Continue reading “Landscape Architecture and the Green New Deal”

Elizabeth Kolbert outlines the real Inconvenient Truth

This is from a review (from 5 years ago) of Naomi Klein’s “This Changes Everything: Capitalism v. The Climate” in the New York Review of Books:

“To draw on Klein paraphrasing Al Gore, here’s my inconvenient truth:
when you tell people what it would actually take to radically reduce carbon emissions, they turn away. They don’t want to give up air travel or air conditioning or HDTV or trips to the mall or the family car or the myriad other things that go along with consuming 5,000 or 8,000 or 12,000 watts. All the major environmental groups know this, which is why they maintain, contrary to the requirements of a 2,000­watt society, that climate change can be tackled with minimal disruption to ‘the American way of life.’ And Klein, you have to assume, knows it too. The irony of her book is that she ends up exactly where the “warmists” do, telling a fable she hopes will do some good.”

U.S. Military Could Collapse Within 20 Years Due to Climate Change, Report Commissioned By Pentagon Says

From Vice:

According to a new U.S. Army report, Americans could face a horrifically grim future from climate change involving blackouts, disease, thirst, starvation and war. The study found that the US military itself might also collapse. This could all happen over the next two decades, the report notes.

The senior US government officials who wrote the report are from several key agencies including the Army, Defense Intelligence Agency, and NASA. The study called on the Pentagon to urgently prepare for the possibility that domestic power, water, and food systems might collapse due to the impacts of climate change as we near mid-century.

The report was commissioned by General Mark Milley, Trump’s new chairman of the Joint Chiefs of Staff, making him the highest-ranking military officer in the country (the report also puts him at odds with Trump, who does not take climate change seriously.)

Read the full report here

Greta at the UN: “How dare you!’

SA: Very powerful. It such a shame that a young person has to plead for a future at the United Nations. This is what intergenerational injustice looks like.

“You are failing us. But the young people are starting to understand your betrayal. The eyes of all future generations are upon you. And if you choose to fail us I say we will never forgive you. We will not let you get away with this. Right here, right now is where we draw the line. The world is waking up. And change is coming, whether you like it or not.”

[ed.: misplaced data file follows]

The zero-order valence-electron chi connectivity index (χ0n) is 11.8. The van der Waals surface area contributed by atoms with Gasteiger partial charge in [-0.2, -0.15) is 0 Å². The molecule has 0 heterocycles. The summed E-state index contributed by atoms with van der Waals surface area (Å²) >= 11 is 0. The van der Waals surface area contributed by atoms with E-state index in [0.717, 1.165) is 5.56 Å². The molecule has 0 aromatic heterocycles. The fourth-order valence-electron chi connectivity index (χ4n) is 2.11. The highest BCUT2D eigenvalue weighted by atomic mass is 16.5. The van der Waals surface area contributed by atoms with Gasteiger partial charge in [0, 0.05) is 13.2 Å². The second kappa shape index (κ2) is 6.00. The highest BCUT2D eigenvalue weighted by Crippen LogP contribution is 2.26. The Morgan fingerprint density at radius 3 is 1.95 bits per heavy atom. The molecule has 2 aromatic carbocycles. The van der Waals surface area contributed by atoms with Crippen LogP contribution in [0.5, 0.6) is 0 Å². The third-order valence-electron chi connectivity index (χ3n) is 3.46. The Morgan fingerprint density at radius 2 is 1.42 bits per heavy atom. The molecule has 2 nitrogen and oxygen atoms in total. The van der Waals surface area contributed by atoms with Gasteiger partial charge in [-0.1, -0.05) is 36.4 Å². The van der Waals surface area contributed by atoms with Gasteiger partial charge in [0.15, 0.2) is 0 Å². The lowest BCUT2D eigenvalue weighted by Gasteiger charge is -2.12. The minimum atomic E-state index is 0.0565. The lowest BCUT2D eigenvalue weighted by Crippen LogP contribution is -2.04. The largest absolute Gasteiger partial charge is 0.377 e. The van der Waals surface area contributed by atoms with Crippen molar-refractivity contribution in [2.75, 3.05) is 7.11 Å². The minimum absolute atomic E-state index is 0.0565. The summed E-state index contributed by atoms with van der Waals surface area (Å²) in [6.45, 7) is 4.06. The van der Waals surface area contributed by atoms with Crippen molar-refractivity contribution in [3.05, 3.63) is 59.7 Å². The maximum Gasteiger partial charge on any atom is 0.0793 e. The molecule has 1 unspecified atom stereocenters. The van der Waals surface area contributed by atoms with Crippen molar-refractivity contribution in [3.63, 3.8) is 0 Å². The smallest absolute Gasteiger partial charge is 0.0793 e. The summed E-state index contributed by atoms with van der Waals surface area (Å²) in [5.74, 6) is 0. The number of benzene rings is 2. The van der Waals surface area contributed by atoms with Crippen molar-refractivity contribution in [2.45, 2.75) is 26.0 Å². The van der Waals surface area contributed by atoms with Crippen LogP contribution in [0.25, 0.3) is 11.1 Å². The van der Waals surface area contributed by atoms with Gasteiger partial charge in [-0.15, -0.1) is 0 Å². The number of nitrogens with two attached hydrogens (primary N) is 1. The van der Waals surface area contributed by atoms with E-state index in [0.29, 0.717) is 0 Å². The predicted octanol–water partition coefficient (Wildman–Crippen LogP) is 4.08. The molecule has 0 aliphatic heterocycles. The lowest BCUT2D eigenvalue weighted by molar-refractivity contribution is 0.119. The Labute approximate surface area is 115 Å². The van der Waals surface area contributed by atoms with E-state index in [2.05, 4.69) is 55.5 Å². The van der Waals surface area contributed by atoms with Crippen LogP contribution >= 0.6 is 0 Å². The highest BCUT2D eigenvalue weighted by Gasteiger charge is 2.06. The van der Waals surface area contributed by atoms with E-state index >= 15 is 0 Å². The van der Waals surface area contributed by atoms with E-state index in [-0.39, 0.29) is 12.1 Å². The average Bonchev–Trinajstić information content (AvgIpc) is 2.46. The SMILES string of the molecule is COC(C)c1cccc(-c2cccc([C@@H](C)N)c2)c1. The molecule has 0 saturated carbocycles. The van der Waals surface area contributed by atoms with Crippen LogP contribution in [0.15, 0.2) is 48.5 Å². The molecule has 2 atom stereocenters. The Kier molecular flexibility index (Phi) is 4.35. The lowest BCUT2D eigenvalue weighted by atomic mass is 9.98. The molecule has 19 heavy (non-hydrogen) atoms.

Read the whole speech here.

UPDATE: A tweet from a vile man who fears the message.

UPDATED UPDATE: Greta for the win!

“Renewables” are Neither Clean, Nor Renewable

SA: So much hope these days centers on the dream of replacing the fossil fuels that are killing life on this planet with solar panels and windmills so that we get to keep the way that we currently live basically the same. Fuck, no one wants that more than I do. But it cannot happen.

There are many, many reasons why it is an utter myth that “clean, renewable energy” is the pathway to our best future but I’ll lay out three prime ones here.

The first reason is the reality of renewable energy: it provides electricity. At this time, electricity only amounts to around 20% of all the energy we use. Even an enormous scaling up of electricity production and transforming much of the realities of modern life to function on electricity will not come close to replacing what fossil fuels do for us. The vast majority of our modern world is created or enhanced by fossil-fueled fire, from transportation, to manufacturing, to everyday materials. Electricity is not a substitute for so much of that. So a renewable world will be a fundamentally different one.

The second reason is that the fabrication of renewable generators involves socially and environmentally unjust mining of non-renewable resources. The mined material is then transported, fabricated and installed using fossil fuels. They are not only unjust, they are vastly dirty.

The third reason is a corollary of the second. Renewable energy technologies are not at present able to reproduce themselves using only the energy they generate. That is, neither solar panels nor windmills generate the energy needed to mine, transport, fabricate, install and maintain themselves. They are not self replicating

There are many more “clean, renewable energy” myths exposed is this fine piece by Don Fitz at Resilience.org. His summation after exposing those myths: “Every form of energy production has difficulties. ‘Clean, renewable energy’ is neither clean nor renewable. There can be good lives for all people if we abandon the goal of infinite energy growth. Our guiding principle needs to be that the only form of truly clean energy is less energy.”

While undoubtedly unpopular with Green New Deal folks, this is the reality we must be planning our living arrangements for: A future with extremely low energy, and that is bioregionally localized focused on a regenerative society of sufficiency.